What a relief. It is, after all, possible to discuss the operations of modern intelligence agencies without having to prove one’s patriotism, be turned over by the police, summoned by politicians or visited by state-employed technicians with instructions to smash up one’s computers.
The 300-page report into the Guardian’s revelations about the US National Security Agency (NSA) commissioned by US President Barack Obama and published this week is wide-ranging, informed and thoughtful. It leaps beyond the timid privacy-versus-national security platitudes which have stifled so much of the debate in the UK. It does not blame journalism for dragging the subject into the open — it celebrates it.
The five authors of the report are not hand-wringing liberals. They number one former CIA deputy director; a counter-terrorism adviser to former US president George W. Bush and his father; two former White House advisers; and a former dean of the Chicago law school. Not what the prime minister would call “airy-fairy, lah-di-dah” types.
Six months ago, British Cabinet Secretary Sir Jeremy Heywood was in the Guardian’s London office telling us there had been “enough” debate on the matter of what intelligence agencies got up to, but here are Obama’s experts reveling in the debate — exploring the tensions between privacy and national security, yes, but going much further, discussing cryptology; civil liberties; the right of citizens and governments to be informed; relationships with other countries; and the potential damage that unconstrained espionage can cause to trade, commerce and the digital economy.
Only 10 weeks ago British spy chiefs were doing their best to ventilate their “cease and desist” rhetoric on journalists — implying they had no right to venture into their territory.
KEEPING THE PRESS FREE
A distinguished former editor wrote a rather shameful article wholeheartedly agreeing: “If MI5 warns that this is not in the public interest,” ran the headline, “who am I to disbelieve them?”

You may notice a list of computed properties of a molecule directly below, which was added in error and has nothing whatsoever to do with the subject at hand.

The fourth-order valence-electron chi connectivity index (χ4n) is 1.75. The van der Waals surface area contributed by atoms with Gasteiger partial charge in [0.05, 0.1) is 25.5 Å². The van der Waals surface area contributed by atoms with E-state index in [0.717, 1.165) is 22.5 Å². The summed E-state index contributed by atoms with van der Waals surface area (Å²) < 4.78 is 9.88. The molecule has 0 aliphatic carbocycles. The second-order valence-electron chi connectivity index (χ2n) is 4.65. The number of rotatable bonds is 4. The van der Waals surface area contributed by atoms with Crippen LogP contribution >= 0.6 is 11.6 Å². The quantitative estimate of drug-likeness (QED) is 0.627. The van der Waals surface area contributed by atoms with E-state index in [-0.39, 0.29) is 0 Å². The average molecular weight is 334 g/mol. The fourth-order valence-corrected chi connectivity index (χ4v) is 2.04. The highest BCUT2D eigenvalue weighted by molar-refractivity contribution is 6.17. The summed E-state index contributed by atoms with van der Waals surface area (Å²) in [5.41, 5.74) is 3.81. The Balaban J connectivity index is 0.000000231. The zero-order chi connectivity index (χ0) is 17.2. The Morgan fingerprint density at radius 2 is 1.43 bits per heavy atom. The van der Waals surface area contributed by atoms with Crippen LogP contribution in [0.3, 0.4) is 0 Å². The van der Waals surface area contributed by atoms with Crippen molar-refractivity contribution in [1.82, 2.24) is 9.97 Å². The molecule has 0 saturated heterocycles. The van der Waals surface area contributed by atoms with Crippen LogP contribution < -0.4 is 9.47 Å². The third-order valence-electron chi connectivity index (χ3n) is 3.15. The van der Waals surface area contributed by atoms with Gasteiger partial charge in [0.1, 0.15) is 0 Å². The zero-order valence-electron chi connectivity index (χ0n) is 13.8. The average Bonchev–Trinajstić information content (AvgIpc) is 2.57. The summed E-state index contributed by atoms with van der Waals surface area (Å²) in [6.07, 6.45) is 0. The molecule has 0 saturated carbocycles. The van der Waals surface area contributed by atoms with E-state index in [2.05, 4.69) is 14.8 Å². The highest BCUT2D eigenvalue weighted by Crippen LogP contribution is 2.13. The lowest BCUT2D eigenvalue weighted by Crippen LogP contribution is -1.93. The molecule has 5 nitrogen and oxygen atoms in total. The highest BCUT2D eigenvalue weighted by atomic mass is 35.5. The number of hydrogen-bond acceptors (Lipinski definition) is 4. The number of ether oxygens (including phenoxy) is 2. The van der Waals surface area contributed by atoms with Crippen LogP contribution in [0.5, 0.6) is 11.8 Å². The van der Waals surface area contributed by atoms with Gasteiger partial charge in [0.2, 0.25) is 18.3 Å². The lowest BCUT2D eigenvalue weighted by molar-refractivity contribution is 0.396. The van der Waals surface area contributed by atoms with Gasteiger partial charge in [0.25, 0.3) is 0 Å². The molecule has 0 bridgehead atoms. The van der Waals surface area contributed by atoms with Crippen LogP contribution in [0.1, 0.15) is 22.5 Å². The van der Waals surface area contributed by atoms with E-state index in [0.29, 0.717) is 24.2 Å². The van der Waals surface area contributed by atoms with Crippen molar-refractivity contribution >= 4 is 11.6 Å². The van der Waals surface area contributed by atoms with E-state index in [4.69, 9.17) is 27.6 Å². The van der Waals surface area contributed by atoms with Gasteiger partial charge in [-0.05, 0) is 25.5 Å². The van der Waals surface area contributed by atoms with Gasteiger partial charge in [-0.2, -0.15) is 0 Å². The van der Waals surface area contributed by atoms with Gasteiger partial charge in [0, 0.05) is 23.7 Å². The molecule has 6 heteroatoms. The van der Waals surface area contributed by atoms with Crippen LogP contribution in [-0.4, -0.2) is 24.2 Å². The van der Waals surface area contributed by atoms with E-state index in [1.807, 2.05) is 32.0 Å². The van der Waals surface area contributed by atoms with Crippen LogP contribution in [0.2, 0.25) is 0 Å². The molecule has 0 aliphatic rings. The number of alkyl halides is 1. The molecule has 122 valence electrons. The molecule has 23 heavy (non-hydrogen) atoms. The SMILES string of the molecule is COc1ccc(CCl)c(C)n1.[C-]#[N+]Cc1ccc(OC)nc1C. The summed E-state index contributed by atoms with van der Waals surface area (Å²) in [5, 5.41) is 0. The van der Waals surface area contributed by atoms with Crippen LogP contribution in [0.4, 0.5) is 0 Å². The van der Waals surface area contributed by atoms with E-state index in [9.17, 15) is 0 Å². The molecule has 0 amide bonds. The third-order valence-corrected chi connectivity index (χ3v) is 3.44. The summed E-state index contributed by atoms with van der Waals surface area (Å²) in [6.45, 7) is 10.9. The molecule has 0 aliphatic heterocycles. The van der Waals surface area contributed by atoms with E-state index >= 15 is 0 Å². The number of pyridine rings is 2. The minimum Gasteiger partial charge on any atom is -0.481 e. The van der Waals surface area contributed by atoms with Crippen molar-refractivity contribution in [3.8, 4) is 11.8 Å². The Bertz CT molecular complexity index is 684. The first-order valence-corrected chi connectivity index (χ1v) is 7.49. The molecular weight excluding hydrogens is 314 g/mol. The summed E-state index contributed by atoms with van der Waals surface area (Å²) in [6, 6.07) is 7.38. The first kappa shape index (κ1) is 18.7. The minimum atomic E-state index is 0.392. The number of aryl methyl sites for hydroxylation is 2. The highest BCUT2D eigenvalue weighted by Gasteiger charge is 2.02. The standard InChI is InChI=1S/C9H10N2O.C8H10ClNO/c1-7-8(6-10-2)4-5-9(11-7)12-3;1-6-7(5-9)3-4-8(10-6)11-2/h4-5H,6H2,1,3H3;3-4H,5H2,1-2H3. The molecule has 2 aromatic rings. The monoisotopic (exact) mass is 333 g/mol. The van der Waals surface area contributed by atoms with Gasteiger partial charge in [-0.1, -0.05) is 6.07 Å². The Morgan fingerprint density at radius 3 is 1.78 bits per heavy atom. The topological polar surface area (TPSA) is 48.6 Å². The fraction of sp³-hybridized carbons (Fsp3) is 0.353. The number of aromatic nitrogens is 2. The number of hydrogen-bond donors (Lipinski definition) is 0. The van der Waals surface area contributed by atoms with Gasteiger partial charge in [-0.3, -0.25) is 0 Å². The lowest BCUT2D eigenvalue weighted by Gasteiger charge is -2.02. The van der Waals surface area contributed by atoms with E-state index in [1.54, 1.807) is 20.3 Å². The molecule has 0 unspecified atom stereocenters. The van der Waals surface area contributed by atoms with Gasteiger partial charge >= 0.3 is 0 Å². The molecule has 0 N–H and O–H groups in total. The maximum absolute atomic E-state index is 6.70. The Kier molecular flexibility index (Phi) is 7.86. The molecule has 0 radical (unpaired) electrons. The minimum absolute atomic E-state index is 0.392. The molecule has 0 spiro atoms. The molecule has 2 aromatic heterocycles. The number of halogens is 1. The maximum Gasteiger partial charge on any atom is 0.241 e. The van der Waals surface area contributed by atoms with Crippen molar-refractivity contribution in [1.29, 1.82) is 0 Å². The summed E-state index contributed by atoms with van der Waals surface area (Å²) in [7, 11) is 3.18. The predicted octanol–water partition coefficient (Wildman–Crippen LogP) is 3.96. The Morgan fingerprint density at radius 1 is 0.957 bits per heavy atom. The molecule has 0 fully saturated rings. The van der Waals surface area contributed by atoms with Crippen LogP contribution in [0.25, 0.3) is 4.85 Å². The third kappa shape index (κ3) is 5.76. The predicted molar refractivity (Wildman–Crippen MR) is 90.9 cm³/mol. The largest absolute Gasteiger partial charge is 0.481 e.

Obama’s panel of experts profoundly disagree.
“It will not do for the press to be fearful, intimidated or cowed by government officials,” they wrote. “If they are, it is ‘We the People’ who will suffer. Part of the responsibility of our free press is to ferret out and expose information that government officials would prefer to keep secret when such secrecy is unwarranted.”
So — informed initially by journalism, not by anything that congressional oversight or the courts have brought into the open — Obama’s panel set down to write a report which calls for more than 40 changes in the way the NSA collects, stores and analyzes information; how it deals more openly with US Congress, the courts and the public; and how it relates to technology companies, foreign governments and the Internet itself.
The report followed on from two other notable consequences — last week alone — from the reporting of the Guardian and others of material leaked by Edward Snowden.
On Monday last week, a federal judge ruled that the NSA’s intrusions into private lives using “almost-Orwellian technology” were almost certainly unconstitutional.
“I cannot imagine a more ‘indiscriminate’ and ‘arbitrary invasion’ than this systematic and hi-tech collection and retention of personal data on virtually every single citizen,” Judge Richard Leon said.